The statement also reiterated to make use of existing mechanisms of hotline contact and border flag meetings to resolve any unforeseen situation or misunderstanding.
Although the statement covers purely military matters, buried within it are the seeds of normalization. Should both sides, particularly India, wish to pursue deconfliction.
Nobody is under the illusion that the bitterness afflicting the bilateral ties between India and Pakistan will magically disappear.
The relationship is extremely complex. The conflict between the two countries has seen many transformations.
The relationship follows a cyclic pattern of highs and lows. This particular return to some normalcy took a very long time, and the costs were high.
It is hard to speculate as to what triggered it. The Sino-Indian border situation, the new administration in the US, and the initiation of peace process in Afghanistan, can only be very small contributing factors.
On Jammu and Kashmir, external factors only have a limited influence, and the institutional interest and internal politics on both sides are the main determining factors. The realization that this cannot go on forever seems to have dawned on both sides.
The agreement is seen as a breakthrough by many. In the short term, the development bodes well for the people living along the LoC, who have paid with their lives the cost of Indian aggression.
In the longer view, the hope is that New Delhi genuinely wants peace with Pakistan, and the ceasefire agreement should culminate in restarting the dialogue process. Pakistan is genuinely interested in pursuing at least a functional relationship with India.
This aligns with the paradigm shift in its foreign policy thrust from being a geopolitical state to a geo-economics state.
It never took dialogue off the table, despite Indian belligerence under the Modi Administration. History is witness to the dividends the ceasefire agreement of 2003 resulted in.
Both countries had started bus and truck services between the two parts of Jammu and Kashmir. The easing allowed normalcy to return and facilitated regular life along the LoC.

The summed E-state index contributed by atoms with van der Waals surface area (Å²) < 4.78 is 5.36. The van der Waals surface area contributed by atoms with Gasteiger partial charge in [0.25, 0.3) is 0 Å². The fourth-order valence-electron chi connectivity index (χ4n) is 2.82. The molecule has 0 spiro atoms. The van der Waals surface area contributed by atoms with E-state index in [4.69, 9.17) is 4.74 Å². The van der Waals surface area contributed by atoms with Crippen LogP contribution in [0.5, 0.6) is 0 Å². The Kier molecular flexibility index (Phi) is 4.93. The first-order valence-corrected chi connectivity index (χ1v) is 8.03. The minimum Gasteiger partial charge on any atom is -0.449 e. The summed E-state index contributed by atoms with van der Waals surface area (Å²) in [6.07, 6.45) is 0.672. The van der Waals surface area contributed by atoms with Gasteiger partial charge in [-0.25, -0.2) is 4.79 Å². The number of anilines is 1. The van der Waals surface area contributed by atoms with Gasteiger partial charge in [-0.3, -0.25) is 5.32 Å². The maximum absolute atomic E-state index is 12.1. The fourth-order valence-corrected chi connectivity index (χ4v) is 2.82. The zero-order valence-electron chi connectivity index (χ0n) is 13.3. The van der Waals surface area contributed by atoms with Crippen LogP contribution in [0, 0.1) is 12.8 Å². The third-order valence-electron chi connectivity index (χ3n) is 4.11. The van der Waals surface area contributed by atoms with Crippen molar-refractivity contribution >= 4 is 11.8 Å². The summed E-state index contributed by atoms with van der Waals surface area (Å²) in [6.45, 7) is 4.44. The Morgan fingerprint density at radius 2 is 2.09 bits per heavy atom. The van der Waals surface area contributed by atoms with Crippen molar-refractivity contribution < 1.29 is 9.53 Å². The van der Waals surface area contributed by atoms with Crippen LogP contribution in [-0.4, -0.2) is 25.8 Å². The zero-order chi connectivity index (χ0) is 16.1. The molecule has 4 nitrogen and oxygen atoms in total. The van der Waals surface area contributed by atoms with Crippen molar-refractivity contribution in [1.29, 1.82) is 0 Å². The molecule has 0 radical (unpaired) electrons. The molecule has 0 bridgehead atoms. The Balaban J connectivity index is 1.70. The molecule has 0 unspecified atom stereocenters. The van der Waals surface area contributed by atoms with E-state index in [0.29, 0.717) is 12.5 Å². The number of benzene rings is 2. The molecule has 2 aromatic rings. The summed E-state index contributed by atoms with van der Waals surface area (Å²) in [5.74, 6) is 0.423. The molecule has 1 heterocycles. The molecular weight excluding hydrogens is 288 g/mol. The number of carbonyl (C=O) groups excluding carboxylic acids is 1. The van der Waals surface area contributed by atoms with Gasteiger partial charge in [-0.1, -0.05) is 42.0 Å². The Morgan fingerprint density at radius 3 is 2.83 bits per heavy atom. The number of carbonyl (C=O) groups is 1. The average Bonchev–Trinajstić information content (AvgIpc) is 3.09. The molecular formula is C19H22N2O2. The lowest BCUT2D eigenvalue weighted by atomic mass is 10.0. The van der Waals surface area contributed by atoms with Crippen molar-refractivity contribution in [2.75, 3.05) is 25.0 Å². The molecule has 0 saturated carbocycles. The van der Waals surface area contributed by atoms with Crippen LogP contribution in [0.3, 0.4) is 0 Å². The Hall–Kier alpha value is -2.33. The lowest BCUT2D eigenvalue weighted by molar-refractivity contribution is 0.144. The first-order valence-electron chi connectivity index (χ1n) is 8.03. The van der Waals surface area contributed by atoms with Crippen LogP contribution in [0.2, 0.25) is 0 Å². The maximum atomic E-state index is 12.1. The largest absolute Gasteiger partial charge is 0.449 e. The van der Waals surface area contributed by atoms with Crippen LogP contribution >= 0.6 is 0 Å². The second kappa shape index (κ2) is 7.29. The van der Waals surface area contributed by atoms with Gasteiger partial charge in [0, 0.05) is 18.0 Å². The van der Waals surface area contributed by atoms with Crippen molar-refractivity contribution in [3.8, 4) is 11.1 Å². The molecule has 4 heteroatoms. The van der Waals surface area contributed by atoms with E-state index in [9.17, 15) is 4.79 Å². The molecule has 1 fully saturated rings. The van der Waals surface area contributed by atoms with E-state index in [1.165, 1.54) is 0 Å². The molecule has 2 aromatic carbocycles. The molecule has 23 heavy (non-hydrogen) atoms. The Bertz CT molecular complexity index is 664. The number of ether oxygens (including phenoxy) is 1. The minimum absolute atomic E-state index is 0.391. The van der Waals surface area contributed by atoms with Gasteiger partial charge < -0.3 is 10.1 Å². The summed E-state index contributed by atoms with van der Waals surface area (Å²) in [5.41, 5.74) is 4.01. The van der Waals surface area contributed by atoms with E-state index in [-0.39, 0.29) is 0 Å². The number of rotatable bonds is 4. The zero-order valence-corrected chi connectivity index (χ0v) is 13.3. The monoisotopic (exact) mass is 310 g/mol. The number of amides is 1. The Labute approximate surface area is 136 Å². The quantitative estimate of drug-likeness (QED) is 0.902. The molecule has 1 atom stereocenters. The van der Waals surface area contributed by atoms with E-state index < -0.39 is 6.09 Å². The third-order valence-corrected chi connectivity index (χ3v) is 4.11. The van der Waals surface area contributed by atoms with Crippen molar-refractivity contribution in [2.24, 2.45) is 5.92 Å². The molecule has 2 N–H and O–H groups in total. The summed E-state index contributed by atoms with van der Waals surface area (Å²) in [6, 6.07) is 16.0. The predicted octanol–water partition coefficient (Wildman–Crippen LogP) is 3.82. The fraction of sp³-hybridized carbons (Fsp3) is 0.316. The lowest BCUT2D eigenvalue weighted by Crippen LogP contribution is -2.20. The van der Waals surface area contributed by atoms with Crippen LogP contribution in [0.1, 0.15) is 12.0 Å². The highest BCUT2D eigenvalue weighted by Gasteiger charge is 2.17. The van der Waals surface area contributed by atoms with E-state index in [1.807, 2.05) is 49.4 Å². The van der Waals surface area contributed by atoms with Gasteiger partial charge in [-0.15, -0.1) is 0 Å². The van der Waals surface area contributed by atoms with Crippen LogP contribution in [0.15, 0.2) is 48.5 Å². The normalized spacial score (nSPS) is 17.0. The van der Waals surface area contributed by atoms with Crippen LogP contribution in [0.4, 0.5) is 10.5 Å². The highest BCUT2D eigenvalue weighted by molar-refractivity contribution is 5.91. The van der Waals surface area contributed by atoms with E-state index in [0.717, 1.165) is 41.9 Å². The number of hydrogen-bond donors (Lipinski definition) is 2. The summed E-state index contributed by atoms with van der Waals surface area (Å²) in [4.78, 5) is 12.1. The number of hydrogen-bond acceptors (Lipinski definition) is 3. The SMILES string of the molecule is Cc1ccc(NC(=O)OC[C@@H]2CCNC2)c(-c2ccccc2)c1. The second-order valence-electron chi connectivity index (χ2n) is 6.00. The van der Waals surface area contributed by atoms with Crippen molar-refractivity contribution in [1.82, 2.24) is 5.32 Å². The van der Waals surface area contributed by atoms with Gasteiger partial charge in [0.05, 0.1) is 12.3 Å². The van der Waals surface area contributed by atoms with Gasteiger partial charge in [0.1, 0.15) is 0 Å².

NC Astana, former Indian Police Officer, respected for his insight on security affairs, in his book, National Security and Conventional Arms Race: Spector of a Nuclear War, categorically says, “India has no clarity about its military and strategic objectives vis-à-vis its stated adversaries, Pakistan and China, and can defeat neither of them in a war.”
The Wire carried a review of the book. It quotes the book as seeing “a huge mismatch between the militaristic officials and media rhetoric, on the one hand, and the reality on the other hand, which is that India cannot defeat either country [Pakistan and China] militarily.
The reviewer, Siddharth Varadarajan, Editor of the esteemed current affairs portal quotes the author as suggesting that instead of pouring vast sums of money into expensive weapons imports, India would be better served by finding solutions to the security challenges both Pakistan and China present by strengthening itself internally and pursuing non-military solutions, including diplomacy.
Both Pakistan and India need to seize this moment and let the ceasefire culminate into peace building or at least normalcy. Let not this just be a military and operational endeavor, let’s take it further. Let’s do it for our people and give diplomacy a fair chance.
—The author is an Associate Professor of Social Sciences and Liberal Arts at the Institute of Business Administration (IBA) Karachi.